Pope Francis recently wrote that young people are called to be witnesses of the Gospel, wherever they find themselves, by the way they live. That served as a call to arms for the new members of the diocesan Youth Board, a group of teenagers who act as advocates for teens across the diocese and work to foster personal growth of each young person in the diocese.
The diocesan Department of Youth and Young Adult Ministry welcomed and installed a dozen teens for the 2019-2020 board during a reception that proved to be both reflective and introspective on June 11.
As a way of fostering growth, each member of the outgoing board presented each member of the incoming board with a small plant, with the wish that they will grow in faith, patience and understanding.
"Let these plants be a reminder to each of you to carefully nurture your faith and help it to grow. Don't hide it away in a dark room but offer it water, food and light," said Samantha Michel, who assists the Youth Board. "As you journey through this year, ask the Lord to help you plant deep roots in Him, and to use those roots to nourish you in faith so that we may share your gifts with others."
Daniel Schiffauer, a member of last year's board, feels he has grown spiritually.
"I've learned things that in a normal church setting I couldn't have," he said. "This chance that I've been given was huge for me in the fact that it allowed me to see church as something a lot more than something I go to every Sunday. I always thought it was something about me, but now I realize it's not just a way of life, it is my life. I grew a lot closer to God in that regard."
The 17-year-old is now filtering his college choices through his faith.
"I will remain Catholic through college. It's heavily influenced the schools I'm looking at and the organizations that I want to join," he said.
The Youth Board helps create a for youth/by youth form of ministry. A big role each member has is to organize the annual diocesan youth convention, which takes place in late winter. They also try to bring information to their parish on youth-related issues and resources, such as the National Dialogue on youth ministry.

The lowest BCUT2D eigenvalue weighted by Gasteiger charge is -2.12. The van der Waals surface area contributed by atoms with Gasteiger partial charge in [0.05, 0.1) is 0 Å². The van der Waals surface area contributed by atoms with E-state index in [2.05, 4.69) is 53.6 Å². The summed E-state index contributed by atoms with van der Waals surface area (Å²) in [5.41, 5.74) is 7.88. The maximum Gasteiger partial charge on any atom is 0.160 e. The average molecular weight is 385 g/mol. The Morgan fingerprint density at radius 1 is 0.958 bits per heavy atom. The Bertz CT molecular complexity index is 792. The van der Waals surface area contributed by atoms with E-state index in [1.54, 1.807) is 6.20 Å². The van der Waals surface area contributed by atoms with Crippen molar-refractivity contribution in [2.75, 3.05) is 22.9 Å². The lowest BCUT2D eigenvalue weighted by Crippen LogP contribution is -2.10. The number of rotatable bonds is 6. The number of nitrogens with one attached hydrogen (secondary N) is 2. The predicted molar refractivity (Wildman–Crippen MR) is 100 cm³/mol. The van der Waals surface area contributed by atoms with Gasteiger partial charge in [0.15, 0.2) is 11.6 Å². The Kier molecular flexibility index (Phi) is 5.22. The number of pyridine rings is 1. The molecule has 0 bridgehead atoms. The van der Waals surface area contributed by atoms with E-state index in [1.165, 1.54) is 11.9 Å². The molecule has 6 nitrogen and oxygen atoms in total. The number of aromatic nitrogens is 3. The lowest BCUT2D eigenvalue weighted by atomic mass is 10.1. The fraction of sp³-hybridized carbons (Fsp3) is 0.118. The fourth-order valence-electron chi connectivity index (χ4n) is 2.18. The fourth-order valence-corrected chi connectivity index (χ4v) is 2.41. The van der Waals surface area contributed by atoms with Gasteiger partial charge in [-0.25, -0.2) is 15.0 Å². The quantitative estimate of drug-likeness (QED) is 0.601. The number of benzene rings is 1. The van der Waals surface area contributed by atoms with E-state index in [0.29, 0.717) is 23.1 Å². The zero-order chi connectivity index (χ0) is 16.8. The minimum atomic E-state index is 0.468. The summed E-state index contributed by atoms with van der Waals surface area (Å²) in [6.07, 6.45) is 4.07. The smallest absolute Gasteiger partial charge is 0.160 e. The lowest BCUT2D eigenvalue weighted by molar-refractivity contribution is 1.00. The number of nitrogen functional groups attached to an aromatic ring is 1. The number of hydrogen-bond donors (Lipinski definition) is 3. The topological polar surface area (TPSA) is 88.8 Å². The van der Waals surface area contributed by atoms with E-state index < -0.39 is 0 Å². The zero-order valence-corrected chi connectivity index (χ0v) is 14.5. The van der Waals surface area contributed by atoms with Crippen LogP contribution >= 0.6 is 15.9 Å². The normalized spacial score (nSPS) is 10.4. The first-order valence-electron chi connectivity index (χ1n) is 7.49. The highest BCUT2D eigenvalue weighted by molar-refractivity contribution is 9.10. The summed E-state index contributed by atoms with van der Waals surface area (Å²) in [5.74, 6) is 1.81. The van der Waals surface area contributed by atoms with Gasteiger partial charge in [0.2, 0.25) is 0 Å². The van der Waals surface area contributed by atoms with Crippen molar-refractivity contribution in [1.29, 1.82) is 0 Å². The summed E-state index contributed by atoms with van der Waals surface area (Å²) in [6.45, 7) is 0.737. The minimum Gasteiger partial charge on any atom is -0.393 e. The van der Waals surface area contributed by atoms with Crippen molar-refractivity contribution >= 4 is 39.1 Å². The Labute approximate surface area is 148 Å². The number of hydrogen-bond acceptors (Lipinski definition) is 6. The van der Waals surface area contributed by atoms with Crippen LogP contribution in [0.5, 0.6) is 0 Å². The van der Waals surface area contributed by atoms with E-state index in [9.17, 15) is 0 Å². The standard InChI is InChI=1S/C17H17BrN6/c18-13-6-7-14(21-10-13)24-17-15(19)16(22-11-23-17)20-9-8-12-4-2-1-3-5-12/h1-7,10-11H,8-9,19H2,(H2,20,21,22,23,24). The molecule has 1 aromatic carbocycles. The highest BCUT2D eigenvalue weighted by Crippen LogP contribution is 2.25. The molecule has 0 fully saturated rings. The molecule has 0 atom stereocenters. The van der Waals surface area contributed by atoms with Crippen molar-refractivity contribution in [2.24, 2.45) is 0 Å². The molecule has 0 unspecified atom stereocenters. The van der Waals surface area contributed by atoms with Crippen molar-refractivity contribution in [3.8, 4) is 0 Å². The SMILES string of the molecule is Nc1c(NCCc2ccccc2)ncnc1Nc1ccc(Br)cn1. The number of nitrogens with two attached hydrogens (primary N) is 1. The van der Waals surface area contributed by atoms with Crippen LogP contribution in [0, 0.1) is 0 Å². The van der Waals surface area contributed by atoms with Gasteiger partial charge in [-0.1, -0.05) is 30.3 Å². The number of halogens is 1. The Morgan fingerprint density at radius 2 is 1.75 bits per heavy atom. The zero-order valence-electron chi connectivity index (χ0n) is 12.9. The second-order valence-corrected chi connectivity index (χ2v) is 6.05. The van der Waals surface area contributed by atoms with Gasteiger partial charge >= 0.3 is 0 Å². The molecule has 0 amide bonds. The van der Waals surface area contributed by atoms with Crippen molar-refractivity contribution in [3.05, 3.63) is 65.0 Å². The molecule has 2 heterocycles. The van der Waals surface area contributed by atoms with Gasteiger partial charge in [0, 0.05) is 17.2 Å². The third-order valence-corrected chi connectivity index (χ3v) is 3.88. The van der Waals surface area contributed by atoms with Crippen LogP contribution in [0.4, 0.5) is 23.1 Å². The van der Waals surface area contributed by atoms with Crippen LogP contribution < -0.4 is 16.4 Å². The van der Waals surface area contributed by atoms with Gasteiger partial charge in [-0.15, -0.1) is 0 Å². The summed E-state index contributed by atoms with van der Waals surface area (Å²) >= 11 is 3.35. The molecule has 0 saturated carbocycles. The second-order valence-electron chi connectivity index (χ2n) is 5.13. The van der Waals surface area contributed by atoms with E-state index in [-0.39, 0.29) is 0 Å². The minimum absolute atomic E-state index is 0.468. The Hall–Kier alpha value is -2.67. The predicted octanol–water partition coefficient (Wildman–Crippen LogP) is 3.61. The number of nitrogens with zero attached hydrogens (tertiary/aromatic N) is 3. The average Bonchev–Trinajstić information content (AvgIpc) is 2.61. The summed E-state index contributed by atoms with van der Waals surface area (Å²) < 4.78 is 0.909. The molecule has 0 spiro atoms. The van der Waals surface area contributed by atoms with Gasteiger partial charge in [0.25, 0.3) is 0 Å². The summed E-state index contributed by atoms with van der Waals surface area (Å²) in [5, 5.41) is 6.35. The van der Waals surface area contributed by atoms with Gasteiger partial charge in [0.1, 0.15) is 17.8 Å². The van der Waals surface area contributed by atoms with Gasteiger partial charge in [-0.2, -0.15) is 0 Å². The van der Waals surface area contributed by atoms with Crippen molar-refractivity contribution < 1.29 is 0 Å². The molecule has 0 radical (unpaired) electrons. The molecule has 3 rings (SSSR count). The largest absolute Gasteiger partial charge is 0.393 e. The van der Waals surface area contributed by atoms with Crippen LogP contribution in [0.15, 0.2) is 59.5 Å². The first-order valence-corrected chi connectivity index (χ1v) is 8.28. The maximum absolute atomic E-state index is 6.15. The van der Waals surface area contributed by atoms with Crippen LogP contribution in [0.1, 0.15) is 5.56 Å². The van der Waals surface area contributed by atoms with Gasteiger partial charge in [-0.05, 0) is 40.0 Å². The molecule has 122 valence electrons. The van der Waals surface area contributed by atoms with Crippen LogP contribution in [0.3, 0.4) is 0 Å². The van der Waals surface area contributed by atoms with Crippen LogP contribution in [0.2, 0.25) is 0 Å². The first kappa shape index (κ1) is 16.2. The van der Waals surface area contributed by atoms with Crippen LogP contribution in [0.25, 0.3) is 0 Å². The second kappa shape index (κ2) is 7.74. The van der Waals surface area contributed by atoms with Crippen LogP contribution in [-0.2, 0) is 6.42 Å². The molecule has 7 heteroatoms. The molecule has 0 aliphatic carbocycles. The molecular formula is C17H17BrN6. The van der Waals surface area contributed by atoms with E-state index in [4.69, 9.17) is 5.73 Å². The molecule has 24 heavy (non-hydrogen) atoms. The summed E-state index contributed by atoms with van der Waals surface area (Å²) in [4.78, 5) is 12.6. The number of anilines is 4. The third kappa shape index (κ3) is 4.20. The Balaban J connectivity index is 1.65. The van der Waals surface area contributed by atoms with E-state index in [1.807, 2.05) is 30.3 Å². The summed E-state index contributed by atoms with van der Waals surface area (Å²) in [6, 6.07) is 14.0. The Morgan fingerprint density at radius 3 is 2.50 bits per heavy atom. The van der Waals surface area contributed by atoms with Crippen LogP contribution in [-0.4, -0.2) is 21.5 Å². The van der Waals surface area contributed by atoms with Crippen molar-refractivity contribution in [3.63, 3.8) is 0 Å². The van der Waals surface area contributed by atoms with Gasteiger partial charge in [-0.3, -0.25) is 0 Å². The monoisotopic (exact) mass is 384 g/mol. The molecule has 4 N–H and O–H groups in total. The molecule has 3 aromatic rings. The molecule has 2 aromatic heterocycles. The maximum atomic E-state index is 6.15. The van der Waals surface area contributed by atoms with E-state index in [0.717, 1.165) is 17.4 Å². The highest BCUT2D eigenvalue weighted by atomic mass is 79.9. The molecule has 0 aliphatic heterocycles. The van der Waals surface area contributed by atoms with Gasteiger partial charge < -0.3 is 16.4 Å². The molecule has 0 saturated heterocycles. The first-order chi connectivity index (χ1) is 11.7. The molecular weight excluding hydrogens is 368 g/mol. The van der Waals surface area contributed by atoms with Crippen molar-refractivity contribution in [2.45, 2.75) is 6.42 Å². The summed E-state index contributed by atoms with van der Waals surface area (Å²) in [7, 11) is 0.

"During my time on Youth Board we did a bunch of fun things like planning for convention and we talked about the National Dialogue, which was learning about each other's views about the things that are going on in the Church. I really enjoyed that. With that I grew in understanding of other people and of the Church. It was a really good experience," said Megan Frawley, one of the outgoing board members.
Ronald Thaler is a pastoral associate at Our Lady of Hope in Buffalo, a parish known for its refugee population. He nominates someone from the parish nearly every year to be on the board. He has seen the transformative abilities of working and learning with other youth.
"For us, it is an opportunity to get all the kids that we have, most of them are refugees and immigrants, to have a place at the table, and from there we encourage them to become part of the diocesan youth group," he said, adding he sends parishioners to other youth programs such as the Christian Leadership Institute and On the Road.
"All of these opportunities have been a great experience. There is nothing that I think has been more positive in their lives then their involvement on the diocesan level," he said.
The new board members come from as far away as Attica and Dunkirk, as well as Buffalo and the immediate suburbs. Some don't have outlets to share their faith outside of their parish.
Kelly Gullo went from a Catholic middle school to public high school in Dunkirk. She now has to reach out and search for ways to explore and deepen her faith.
"(My faith) gives me belonging and confidence and a source of knowledge and something I can believe in. I can turn to God for so many aspects of my life," said the new board member. "At this point in my life, I don't know what I would or who I would be without it."
Kathryn M. Goller, director of the Department of Youth and Young Adult Ministry, closed the evening by thanking the outgoing Youth Board for the ways they have lived the commitment to discipleship, and thanked the incoming board for courageously accepting their new role.
She also quoted Pope Francis' exhortation "Christus vivit (Christ is Alive)" as a reminder that we are all called to share our faith and to help and support these young people as they do the same.
"Filled with the love of Christ, young people are called to be witnesses of the Gospel wherever they find themselves by the way they live. Being an apostle of Christ does not mean wearing a lapel pin. It is not about speaking the truth, but living it, embodying it, being transformed in Christ. Being an apostle does not mean carrying a torch in hand, possessing the light, but being that light.
"Why should we not tell others that He gives us strength in life, that we enjoy talking with Him, that we benefit from meditating on His words?"